Acc 565 Parent Tyrone Subsidiary Tax Research

Topics: Corporation, Internal Revenue Code, Taxation in the United States Pages: 21 (3445 words) Published: April 16, 2011

ItemPage Reference
Determine the Facts1
Locate the Applicable Authorities1
Evaluate Authorities1
Analyze the Facts in Terms of Applicable Authorities2
Communicate Conclusions and Recommendations to Others3
Client Letter12

Determine the Facts
Parent Corporation has owned 60% of Subsidiary Corporation’s single class of stock for a number of years. Tyrone owns the remaining 40% of the Subsidiary stock. On August 10, of the current year, Parent purchases Tyrone’s Subsidiary stock for cash. On September 15, Subsidiary adopts a plan of liquidation. Subsidiary then makes a single liquidating distribution on October 1. The activities of Subsidiary continue as a separate division of Parent. Locate the Applicable Authorities

IRC: 332 (b), 1504 (a) (see attached)
Rev Rul 70-106, 1970-1 CB 70
Rev Rul 75-521, 1975-2 CB 120

Evaluate Authorities

The issue in our Parent-Subsidiary-Tyrone situation is whether the requirements of Section 332 and Section 1504 are satisfied. Two recent revenue rulings offer additional guidance on the level of stock. Because we do not have to look further than the IRC and Rev Rul, we can have confidence in our tax assessment.

Analyze the Facts in Terms of Applicable Authorities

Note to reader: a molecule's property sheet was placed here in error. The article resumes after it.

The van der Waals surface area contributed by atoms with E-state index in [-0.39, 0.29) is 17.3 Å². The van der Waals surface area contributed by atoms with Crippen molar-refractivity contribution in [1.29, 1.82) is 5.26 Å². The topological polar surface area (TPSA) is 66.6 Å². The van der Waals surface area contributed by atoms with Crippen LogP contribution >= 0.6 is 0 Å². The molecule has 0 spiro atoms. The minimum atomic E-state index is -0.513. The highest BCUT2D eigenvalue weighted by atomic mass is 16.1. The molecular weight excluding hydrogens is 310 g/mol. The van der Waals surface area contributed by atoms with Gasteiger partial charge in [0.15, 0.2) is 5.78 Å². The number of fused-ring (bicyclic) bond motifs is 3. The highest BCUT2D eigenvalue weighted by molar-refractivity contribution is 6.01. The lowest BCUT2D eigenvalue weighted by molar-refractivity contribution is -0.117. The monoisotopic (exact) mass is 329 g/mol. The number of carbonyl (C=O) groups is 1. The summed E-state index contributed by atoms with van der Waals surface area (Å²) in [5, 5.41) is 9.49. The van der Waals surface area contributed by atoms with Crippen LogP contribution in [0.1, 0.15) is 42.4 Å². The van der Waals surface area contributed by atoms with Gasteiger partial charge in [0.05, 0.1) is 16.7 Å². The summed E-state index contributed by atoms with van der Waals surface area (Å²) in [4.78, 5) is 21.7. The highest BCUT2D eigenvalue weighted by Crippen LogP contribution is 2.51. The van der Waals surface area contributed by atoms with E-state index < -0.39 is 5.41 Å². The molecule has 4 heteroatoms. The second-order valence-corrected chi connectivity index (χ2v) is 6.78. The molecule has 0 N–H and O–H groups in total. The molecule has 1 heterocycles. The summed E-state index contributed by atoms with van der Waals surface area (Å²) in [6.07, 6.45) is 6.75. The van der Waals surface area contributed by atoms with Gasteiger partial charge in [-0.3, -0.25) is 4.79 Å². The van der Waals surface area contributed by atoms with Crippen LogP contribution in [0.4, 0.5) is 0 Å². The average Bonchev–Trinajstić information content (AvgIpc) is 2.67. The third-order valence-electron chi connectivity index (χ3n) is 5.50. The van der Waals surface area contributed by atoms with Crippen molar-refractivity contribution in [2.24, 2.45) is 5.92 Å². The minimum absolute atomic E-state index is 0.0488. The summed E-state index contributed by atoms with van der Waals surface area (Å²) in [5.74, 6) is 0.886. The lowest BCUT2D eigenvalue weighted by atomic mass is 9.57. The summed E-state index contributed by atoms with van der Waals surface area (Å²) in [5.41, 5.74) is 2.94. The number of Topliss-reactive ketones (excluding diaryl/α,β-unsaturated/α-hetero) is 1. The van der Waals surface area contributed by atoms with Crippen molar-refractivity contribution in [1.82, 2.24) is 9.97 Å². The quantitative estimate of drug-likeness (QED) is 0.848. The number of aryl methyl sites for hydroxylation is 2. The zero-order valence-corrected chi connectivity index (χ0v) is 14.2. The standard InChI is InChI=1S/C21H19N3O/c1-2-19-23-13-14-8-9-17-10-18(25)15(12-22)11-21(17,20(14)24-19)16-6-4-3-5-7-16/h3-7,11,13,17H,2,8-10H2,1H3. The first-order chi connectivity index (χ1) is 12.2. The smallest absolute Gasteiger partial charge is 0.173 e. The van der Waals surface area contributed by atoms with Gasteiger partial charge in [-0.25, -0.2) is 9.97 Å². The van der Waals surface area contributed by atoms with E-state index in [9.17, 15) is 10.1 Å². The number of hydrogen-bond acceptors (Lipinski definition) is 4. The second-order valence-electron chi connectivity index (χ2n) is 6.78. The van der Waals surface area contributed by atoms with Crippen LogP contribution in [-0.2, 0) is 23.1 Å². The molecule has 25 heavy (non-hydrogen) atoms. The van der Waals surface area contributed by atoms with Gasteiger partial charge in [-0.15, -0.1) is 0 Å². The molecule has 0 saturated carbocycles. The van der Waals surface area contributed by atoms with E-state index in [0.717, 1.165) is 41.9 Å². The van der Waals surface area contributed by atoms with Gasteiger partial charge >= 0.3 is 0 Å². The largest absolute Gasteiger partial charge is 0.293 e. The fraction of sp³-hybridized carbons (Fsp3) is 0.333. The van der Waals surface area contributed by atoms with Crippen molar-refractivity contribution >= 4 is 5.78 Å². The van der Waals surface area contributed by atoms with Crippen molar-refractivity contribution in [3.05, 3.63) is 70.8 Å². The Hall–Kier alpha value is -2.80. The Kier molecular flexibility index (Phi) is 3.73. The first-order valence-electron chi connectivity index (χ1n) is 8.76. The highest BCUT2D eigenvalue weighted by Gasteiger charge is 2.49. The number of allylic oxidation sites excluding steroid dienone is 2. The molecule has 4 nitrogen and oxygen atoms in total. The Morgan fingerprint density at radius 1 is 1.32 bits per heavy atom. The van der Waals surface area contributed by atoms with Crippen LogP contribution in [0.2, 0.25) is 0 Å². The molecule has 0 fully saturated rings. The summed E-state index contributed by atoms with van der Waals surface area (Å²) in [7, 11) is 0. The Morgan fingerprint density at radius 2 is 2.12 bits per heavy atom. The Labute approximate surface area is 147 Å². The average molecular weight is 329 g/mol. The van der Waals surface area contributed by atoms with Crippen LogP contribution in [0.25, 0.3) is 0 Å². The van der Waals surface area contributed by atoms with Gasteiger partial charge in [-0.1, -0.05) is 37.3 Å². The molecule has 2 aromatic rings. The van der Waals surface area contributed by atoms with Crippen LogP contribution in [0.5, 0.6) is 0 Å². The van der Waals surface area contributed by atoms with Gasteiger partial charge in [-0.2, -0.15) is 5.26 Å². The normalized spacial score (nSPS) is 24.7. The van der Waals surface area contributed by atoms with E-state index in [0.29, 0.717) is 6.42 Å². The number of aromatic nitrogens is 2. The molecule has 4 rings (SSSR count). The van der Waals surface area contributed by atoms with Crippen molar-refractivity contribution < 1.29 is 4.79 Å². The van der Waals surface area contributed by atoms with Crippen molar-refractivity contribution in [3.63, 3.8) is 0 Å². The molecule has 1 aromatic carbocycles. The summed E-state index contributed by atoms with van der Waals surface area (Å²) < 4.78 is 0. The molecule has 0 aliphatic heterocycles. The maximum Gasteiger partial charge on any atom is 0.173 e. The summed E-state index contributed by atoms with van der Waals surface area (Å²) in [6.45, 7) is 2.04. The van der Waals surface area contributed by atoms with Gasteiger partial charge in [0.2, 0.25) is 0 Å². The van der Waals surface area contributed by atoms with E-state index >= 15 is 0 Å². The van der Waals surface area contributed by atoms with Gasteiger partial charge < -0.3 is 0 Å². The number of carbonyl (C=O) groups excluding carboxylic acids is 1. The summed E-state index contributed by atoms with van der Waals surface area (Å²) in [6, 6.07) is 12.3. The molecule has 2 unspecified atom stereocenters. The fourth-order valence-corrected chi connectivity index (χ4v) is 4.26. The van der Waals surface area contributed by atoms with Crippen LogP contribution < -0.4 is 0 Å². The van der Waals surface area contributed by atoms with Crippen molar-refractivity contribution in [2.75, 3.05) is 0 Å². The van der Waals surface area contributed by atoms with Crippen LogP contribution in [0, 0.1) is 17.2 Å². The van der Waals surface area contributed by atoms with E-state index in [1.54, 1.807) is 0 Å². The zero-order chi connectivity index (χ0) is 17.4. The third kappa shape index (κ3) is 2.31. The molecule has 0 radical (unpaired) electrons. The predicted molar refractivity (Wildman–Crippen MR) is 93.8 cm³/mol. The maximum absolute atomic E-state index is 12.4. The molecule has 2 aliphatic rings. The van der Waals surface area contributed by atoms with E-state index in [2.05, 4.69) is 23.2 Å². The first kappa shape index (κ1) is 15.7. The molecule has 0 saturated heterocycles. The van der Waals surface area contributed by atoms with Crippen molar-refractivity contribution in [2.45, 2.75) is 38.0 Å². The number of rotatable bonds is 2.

Section 332 requires Parent to meet stock requirements on the date of the liquidation plan and further requires Parent to own the required level of stock until receipt of the liquidation. Additionally, the stock requirements set forth in 1504 dictate that the level of stock must also be 80% of the combined voting power, as well as 80% of the total value of stock. Because Subsidiary only has 1 class of stock, this requirement is easily satisfied.

Our concern is because 60% of the stock was held prior to the August 10th purchase of Tyrone, Subsidiary’s minority stockholder. However, there is no indication Parent or Tyrone were aware of any plan of liquidation prior to September 15th.

Rev Rul 70-106, 1970-1 C.B. 70 illustrates the treatment of when a redemption and liquidation is not a Sec 332 transaction. The ruling holds that the liquidation of the corporation fails to meet the 80% stock ownership requirement of Sec 332 (b) (1). The IRS held that Sec 332 did not apply because a plan of liquidation was adopted at the time an agreement was made with the minority shareholders to redeem their stock.

Conversely, Rev Rul 75-521, 1975-2 C.B. 120 applies, when 50% of the subsidiary stock was held by a single shareholder and 50% was held by a single corporate shareholder. The corporate shareholder purchased the shares held by the individuals, then as the only shareholder, adopted a plan of liquidation under Sec 332.

In our case, the liquidation of Subsidiary qualifies for nonregognition of gain (loss) under Sec 332 and 337; and Parent must assume Subsidiary’s E&P. Additionally, the asset base of Subsidiary carries over to Parent (Sec 334).

Communicate Conclusions and Recommendations to Others
See attached Memorandum-to-the-File and Client Letter

Location in Internal Revenue Code
Subtitle A - Income Taxes
CHAPTER 1 - NORMAL TAXES AND SURTAXES -------------------------------------------------
Subchapter C - Corporate Distributions and Adjustments -------------------------------------------------
Subpart A - Effects on Recipients
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